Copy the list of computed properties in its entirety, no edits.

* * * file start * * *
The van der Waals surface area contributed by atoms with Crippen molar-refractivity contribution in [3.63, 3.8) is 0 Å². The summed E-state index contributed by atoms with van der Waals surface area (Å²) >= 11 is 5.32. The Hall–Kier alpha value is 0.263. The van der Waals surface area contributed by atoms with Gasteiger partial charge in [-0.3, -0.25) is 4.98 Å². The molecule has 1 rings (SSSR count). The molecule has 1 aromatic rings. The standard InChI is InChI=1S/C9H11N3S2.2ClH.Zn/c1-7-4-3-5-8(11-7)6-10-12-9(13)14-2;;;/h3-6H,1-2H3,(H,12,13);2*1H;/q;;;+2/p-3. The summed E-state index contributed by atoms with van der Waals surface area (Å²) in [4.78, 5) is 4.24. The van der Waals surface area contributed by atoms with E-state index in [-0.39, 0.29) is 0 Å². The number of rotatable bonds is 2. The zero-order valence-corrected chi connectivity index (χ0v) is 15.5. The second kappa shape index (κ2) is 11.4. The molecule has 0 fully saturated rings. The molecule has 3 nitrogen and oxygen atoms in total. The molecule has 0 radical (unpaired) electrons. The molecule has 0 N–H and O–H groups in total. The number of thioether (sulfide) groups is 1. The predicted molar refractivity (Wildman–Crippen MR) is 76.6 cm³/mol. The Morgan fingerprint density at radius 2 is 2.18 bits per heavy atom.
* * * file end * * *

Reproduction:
The van der Waals surface area contributed by atoms with Crippen molar-refractivity contribution in [3.63, 3.8) is 0 Å². The summed E-state index contributed by atoms with van der Waals surface area (Å²) >= 11 is 5.32. The Hall–Kier alpha value is 0.263. The van der Waals surface area contributed by atoms with Gasteiger partial charge in [-0.3, -0.25) is 4.98 Å². The molecule has 1 rings (SSSR count). The molecule has 1 aromatic rings. The standard InChI is InChI=1S/C9H11N3S2.2ClH.Zn/c1-7-4-3-5-8(11-7)6-10-12-9(13)14-2;;;/h3-6H,1-2H3,(H,12,13);2*1H;/q;;;+2/p-3. The summed E-state index contributed by atoms with van der Waals surface area (Å²) in [4.78, 5) is 4.24. The van der Waals surface area contributed by atoms with E-state index in [-0.39, 0.29) is 0 Å². The number of rotatable bonds is 2. The zero-order valence-corrected chi connectivity index (χ0v) is 15.5. The second kappa shape index (κ2) is 11.4. The molecule has 0 fully saturated rings. The molecule has 3 nitrogen and oxygen atoms in total. The molecule has 0 radical (unpaired) electrons. The molecule has 0 N–H and O–H groups in total. The number of thioether (sulfide) groups is 1. The predicted molar refractivity (Wildman–Crippen MR) is 76.6 cm³/mol. The Morgan fingerprint density at radius 2 is 2.18 bits per heavy atom.